President Barack Obama's three-day visit to Vietnam, starting Monday, is expected to be a watershed in the growing economic and strategic relationship between the two countries, which were engaged in battle for more than a decade.
There have already been significant economic breakthroughs for the two former enemies since diplomatic ties were established between Hanoi and Washington in 1995.
Vietnam’s exports to the United States now exceed the level of other ASEAN members, while U.S. exports to Vietnam have grown dramatically.
Vietnam is one of the dozen signatories to the U.S.-led Trans-Pacific Partnership (TPP), giving it a boost over other nations in Southeast Asia, such as Indonesia and Thailand, which are not part of the pact.
“The Trans-Pacific Partnership is the key to helping Vietnam begin a new chapter and move away from China’s orbit,” said Tuong Lai, a former prime ministerial adviser.
But the TPP faces legislative hurdles in Washington, where some opponents will – among numerous concerns – raise objections to what they regard as a totalitarian regime being included in the controversial trade agreement.
Lethal weapons ban
The Vietnamese want the trade relationship to expand and include a sector that, until recent years, would have been unimaginable: weaponry.
“The removal of the lethal weapons ban is also a very important symbol as the two countries have formed a comprehensive partnership. Maintaining that embargo would show the limits in bilateral ties,” Cu Chi Loi, the director of the Vietnam Institute of American Studies, told VOA News.
The United States partly lifted its three-decade ban on lethal arms sales to the communist country in October 2014, allowing what was termed “the future transfer of maritime security-related” hardware.
Last year, the U.S. government provided $18 million for an American contractor to build a pair of 22-meter-long aluminum patrol boats for Vietnam's coast guard.
Hanoi's ambassador to the United States, Pham Quang Vinh, earlier this month, told an audience in Texas at a summit on the Vietnam War, the lethal weapons ban is a “barrier of the past” that should be removed to fully reflect normalized relations and the current level of the comprehensive partnership between the two countries.
U.S. Defense Secretary Ash Carter has told the Senate Armed Services Committee he supports a total revocation of the ban.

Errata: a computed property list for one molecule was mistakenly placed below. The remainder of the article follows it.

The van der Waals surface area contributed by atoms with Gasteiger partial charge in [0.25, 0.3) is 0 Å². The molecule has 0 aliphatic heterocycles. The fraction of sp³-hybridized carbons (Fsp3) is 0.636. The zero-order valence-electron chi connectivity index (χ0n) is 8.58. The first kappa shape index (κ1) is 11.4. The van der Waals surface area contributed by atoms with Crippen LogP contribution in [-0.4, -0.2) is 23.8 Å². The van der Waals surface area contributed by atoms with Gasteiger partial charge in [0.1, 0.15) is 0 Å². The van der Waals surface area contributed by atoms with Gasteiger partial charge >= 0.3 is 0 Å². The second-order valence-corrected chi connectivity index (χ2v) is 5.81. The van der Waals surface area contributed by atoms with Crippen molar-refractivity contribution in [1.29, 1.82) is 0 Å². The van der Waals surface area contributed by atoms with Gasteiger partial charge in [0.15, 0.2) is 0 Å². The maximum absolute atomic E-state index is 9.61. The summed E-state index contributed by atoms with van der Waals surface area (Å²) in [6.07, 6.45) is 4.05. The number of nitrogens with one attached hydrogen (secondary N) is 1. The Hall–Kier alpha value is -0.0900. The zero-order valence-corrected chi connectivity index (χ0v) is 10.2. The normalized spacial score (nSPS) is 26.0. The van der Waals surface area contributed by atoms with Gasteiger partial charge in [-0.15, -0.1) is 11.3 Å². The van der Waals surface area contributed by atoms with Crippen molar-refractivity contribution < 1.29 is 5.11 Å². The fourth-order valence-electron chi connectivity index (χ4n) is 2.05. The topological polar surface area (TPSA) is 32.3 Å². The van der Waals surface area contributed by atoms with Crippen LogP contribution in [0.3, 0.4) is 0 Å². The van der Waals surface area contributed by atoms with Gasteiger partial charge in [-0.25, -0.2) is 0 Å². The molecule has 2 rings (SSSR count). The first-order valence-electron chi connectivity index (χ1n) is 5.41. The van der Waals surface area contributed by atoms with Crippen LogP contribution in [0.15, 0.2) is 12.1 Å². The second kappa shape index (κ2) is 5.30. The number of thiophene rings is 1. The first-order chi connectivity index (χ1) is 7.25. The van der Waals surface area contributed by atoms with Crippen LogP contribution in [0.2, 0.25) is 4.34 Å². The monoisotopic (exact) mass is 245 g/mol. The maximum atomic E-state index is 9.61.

Strategic, security issues
Vietnam and the United States share a common stance on several regional strategic and security issues – especially a mutual wariness of Beijing's intentions in the South China Sea that has resulted in Hanoi and Washington being able to “overcome many obstacles and differences,” Loi, of the Vietnam institute, told VOA.
Closely watched during the Obama visit will be any signals indicating just how far both countries are willing to take closer strategic ties.
Vietnamese public anger is growing over Beijing's fortification of disputed reefs in the South China Sea. Yet Hanoi's policy is to avoid any alliances, not have foreign military bases on its soil or rely on others for defense.
Despite the stance there is speculation that in exchange for totally scrapping the arms embargo the Pentagon would get the right to use Vietnamese airfields or ports, such as at Cam Ranh Bay.
Another sticky issue in the budding relationship is U.S. criticism of Vietnam's record on civil liberties, which “remains dire in all areas,” according to the nongovernmental organization Human Rights Watch.
“The lifting of the arms ban appears reasonable, but Mr. Obama should insist on real improvements on human rights before proceeding,” said The Washington Post in a May 13 editorial.
Bloggers and activists
An increasing number of Vietnamese bloggers and activists are also expressing a desire for democracy, greater freedom and transparency, but they risk retribution from the authorities ranging from intimidation to imprisonment.
“The U.S. and international organizations must recognize that human rights in Vietnam have recently improved significantly. That should be taken into account objectively,” Loi said. “A developing nation, of course, is still facing difficulties and obstacles in that issue.”
Some Vietnamese, such as professor Lai, the former prime ministerial adviser, call for the contentious issue to be put aside by Washington, for now.
“If the economy is strengthened, it would be favorable to discuss social changes and human rights,” he told VOA.
Economic development in Vietnam, however, appears to be raising environmental issues, leading Vietnamese to protest this month in unprecedented numbers.
The catalyst for the marches – which have been broken up by riot police – is 100 tons of dead fish on the central coast. Demonstrators blame the mass fish kill on the release of toxic chemicals from a new Taiwanese-owned steel mill.
“We are concerned about the increasing levels of violence perpetrated against Vietnamese protesters expressing their anger over the mysterious mass deaths of fish along the country’s central coast,” said the office of the U.N. High Commissioner for Human Rights in a May 13 statement. “We call on the government of Vietnam to respect the right to freedom of assembly in line with its international human rights obligations.”
The demonstrations have spread to the capital, Hanoi, and Ho Chi Minh City, and have been held on subsequent Sundays. Thus, the authorities could find themselves confronting another mass protest this coming Sunday, on the eve of the Obama visit.
Trung Nguyen contributed to this report from Washington.